It’s a tightrope walking act, really. I think we need people arguing both sides.


Modern languages have shown that you can design a safe system language that’s also sufficiently handy to use and sufficiently predictable. This also allows lot of people to avoid switching to a more handy language, you can use Rust for more purposes.

Your concerns are reasonable, but they should be applied only on each specific feature we want to change or add, and not as a blanket on the whole efforts of trying to make Rust more handy.


I’m 100% sure I can speak for the rest of the language team, and probably the core team too, that we have no intention at all of making Rust any less of a “fast, safe systems programming language”. While we do want to focus on developer productivity, we will only do so where we can make programming in Rust more productive as well as keeping it performant and safe. We strongly believe you can have all three.

Of course opinions may differ about exactly how we keep being fast and safe at the same time as improving productivity, and that is why we have these discussions in public, to make sure we are doing the right thing.


We don’t have any particular feature proposal to discuss the trade offs of, so I think a lot of the responses on this thread are premature. Maybe what you think you don’t like about an idea in Niko’s post isn’t actually true of the proposal he has in mind. We can’t talk about the performance implications (for example) until we have actual RFCs.

I think the thesis question of this thread is this:

  • Is Rust as accessible and easy to use as we want it to be? If not, is it worth putting focus on solving that problem this year?


All things considered, what I want most is that Rust not add more implicit features or coersions. I could say (or rant) more, but perhaps it’s best to just leave it at this: implicit/coersion == bad.


I’m interested in what people mean by productivity? Given that I feel most productive in C++, I don’t quite understand what other people want or how many requested features even achieve this.

Interestingly, you didn’t mention what was said about Rust vs Go in terms of learning curve, etc:

However, this does show that Rust’s infamous learning curve isn’t that bad, especially compared to the much touted simplicity of Go. Furthermore, becoming familiar with a language is basically a one time cost. I wouldn’t be surprised to find that if this experiment were done by someone who is expert in Go and Rust instead of a beginner, the Rust version would be completed faster than the Go version.

Initially, I thought having a #[derive(ValueType)] would be nice too, until I realized that perhapsValueTypemay not end up being what I want it to mean. And then I started thinking about the two usability scenarios forderive`, which is writing and reading.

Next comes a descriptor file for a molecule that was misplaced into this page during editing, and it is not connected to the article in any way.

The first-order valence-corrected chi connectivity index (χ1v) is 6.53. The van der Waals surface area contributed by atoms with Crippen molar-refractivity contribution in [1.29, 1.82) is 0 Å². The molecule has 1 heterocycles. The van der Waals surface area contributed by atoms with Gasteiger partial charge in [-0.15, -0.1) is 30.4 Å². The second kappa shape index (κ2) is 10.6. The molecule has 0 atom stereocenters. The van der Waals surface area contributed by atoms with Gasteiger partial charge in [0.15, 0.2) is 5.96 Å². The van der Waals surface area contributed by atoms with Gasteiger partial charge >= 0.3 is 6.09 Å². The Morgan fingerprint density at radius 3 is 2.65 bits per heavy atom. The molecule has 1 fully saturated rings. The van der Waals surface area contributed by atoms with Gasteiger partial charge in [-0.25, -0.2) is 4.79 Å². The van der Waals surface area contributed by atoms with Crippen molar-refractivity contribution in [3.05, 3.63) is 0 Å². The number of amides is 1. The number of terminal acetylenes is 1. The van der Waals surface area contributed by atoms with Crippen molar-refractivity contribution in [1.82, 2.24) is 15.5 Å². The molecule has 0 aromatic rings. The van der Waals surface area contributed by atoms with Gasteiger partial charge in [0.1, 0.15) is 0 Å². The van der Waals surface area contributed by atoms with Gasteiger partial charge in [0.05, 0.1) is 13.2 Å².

When writing a derive, in almost all cases, I need to find the docs (this should be easier, since it’s not in either reference (libs or language) and instead, is only in the book) for what things are supported and then I need to determine whether my type needs a custom implementation or whether the derive one works. At this point, I fail to see how not having to type out each one results in a win. The only scenario that results in a time saving is that you blindly type #[derive(ValueType)] and it works without complaint and you don’t have to think about it anymore. But I personally wouldn’t want to optimize for that.

When reading, however, I’d much rather have a list of traits that are derived rather than having to read the documentation to figure out whether I remember exactly which incarnation of ValueType’s Rust decided to use.

So, what’s the value of a shorthand when it complicates reading and doesn’t significantly change writing?


This. As for writing, this is a problem which should be solved by tools. I want to type out,

struct Foo {
    a: String,
    b: i32,

have a light bulb appear near this struct, hit Alt+Enter and get derive(Clone, Copy, PartialEq, Eq, PartialOrd, Ord, Debug) above the struct. This is not quite possible yet, because IntelliJ Rust does not know yet if it is possible to derive a trait for the struct (will try to implement this), and the idea of such intentions and quick fixes is not present in RLS/racer (please correct me if I am wrong, I have not double checked this). Though even simple syntactic based assistance can make writing derive more pleasant: intention to add the #derive() itself + completion for common traits (a gif of similar feature in Intellij Rust) + completion of pairs of traits (TODO).

This is just an example though. The main theme is that it is the tooling and not the language itself that defines productivity. Java is a very verbose language, but you can be extremely productive in it if you use Eclipse or IDEA. And you don’t even need to be an expert, because these tools, unlike the language, are automatically descoverable.

To be clear, Rust is concise and dense, and this is great, but adding alternative ways to do something just because the proper tooling is nonexistent at the moment is a bad idea imo.

To bored to type all the derives? Let the tool type for you, because it knows which traits are automatically derivable.

Have “Hello, world”, but want String? That’s easy, it is a compiler error, so hitting Alt+Enter should just add an into() call.

Accidentally moved out of a struct with a pattern? That’s easy too, Alt+Enter and here is your ref. And if you want to get fancy, add an intention to switch all the patterns in the match between destructing moves and inspecting refs.

There is &&i32 in your chain of iterators? Warn the users if they match it as x and not as &&x in the lambda argument, and suggest as quick fix.

The problem of productivity and learning curve is huge, but imo the solution is not more language design, but better tools support (and tools are not about completion. Hippie expand works great in practice! Tools are about helping to look at your program as a Rust program, and not as a sequence of Unicode characters).

Looks like I’ve got carried away a bit and even wrote a post without a smiley :fearful: